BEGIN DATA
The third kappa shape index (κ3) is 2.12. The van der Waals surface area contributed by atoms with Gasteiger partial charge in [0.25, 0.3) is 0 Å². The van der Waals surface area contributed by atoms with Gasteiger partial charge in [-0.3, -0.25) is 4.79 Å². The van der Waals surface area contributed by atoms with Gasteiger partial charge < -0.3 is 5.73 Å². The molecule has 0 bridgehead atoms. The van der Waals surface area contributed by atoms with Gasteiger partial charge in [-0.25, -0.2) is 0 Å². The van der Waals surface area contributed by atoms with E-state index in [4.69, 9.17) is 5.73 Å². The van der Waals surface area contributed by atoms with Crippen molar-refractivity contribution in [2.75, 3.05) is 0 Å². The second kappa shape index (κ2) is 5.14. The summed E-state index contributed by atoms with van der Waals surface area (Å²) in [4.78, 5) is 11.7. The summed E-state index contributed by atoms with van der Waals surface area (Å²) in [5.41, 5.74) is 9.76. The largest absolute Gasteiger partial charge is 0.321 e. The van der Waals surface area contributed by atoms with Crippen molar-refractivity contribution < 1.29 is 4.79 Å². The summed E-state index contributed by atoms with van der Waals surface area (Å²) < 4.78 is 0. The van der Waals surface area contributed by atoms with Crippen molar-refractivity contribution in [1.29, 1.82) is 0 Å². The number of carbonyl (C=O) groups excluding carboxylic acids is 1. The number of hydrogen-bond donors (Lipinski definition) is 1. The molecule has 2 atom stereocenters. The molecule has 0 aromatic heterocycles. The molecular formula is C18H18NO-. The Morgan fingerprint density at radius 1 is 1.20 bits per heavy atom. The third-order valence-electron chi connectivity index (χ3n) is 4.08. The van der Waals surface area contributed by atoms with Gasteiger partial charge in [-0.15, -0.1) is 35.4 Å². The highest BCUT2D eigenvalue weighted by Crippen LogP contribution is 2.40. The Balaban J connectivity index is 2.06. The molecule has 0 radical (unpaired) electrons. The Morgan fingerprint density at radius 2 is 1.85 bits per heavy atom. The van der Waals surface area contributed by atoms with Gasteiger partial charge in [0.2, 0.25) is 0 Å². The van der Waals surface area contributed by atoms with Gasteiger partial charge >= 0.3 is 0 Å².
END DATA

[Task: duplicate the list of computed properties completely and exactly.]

The third kappa shape index (κ3) is 2.12. The van der Waals surface area contributed by atoms with Gasteiger partial charge in [0.25, 0.3) is 0 Å². The van der Waals surface area contributed by atoms with Gasteiger partial charge in [-0.3, -0.25) is 4.79 Å². The van der Waals surface area contributed by atoms with Gasteiger partial charge < -0.3 is 5.73 Å². The molecule has 0 bridgehead atoms. The van der Waals surface area contributed by atoms with Gasteiger partial charge in [-0.25, -0.2) is 0 Å². The van der Waals surface area contributed by atoms with E-state index in [4.69, 9.17) is 5.73 Å². The van der Waals surface area contributed by atoms with Crippen molar-refractivity contribution in [2.75, 3.05) is 0 Å². The second kappa shape index (κ2) is 5.14. The summed E-state index contributed by atoms with van der Waals surface area (Å²) in [4.78, 5) is 11.7. The summed E-state index contributed by atoms with van der Waals surface area (Å²) in [5.41, 5.74) is 9.76. The largest absolute Gasteiger partial charge is 0.321 e. The van der Waals surface area contributed by atoms with Crippen molar-refractivity contribution < 1.29 is 4.79 Å². The summed E-state index contributed by atoms with van der Waals surface area (Å²) < 4.78 is 0. The van der Waals surface area contributed by atoms with Crippen molar-refractivity contribution in [1.29, 1.82) is 0 Å². The number of carbonyl (C=O) groups excluding carboxylic acids is 1. The number of hydrogen-bond donors (Lipinski definition) is 1. The molecule has 2 atom stereocenters. The molecule has 0 aromatic heterocycles. The molecular formula is C18H18NO-. The Morgan fingerprint density at radius 1 is 1.20 bits per heavy atom. The third-order valence-electron chi connectivity index (χ3n) is 4.08. The van der Waals surface area contributed by atoms with Gasteiger partial charge in [-0.15, -0.1) is 35.4 Å². The highest BCUT2D eigenvalue weighted by Crippen LogP contribution is 2.40. The Balaban J connectivity index is 2.06. The molecule has 0 radical (unpaired) electrons. The Morgan fingerprint density at radius 2 is 1.85 bits per heavy atom. The van der Waals surface area contributed by atoms with Gasteiger partial charge in [0.2, 0.25) is 0 Å². The van der Waals surface area contributed by atoms with Gasteiger partial charge >= 0.3 is 0 Å².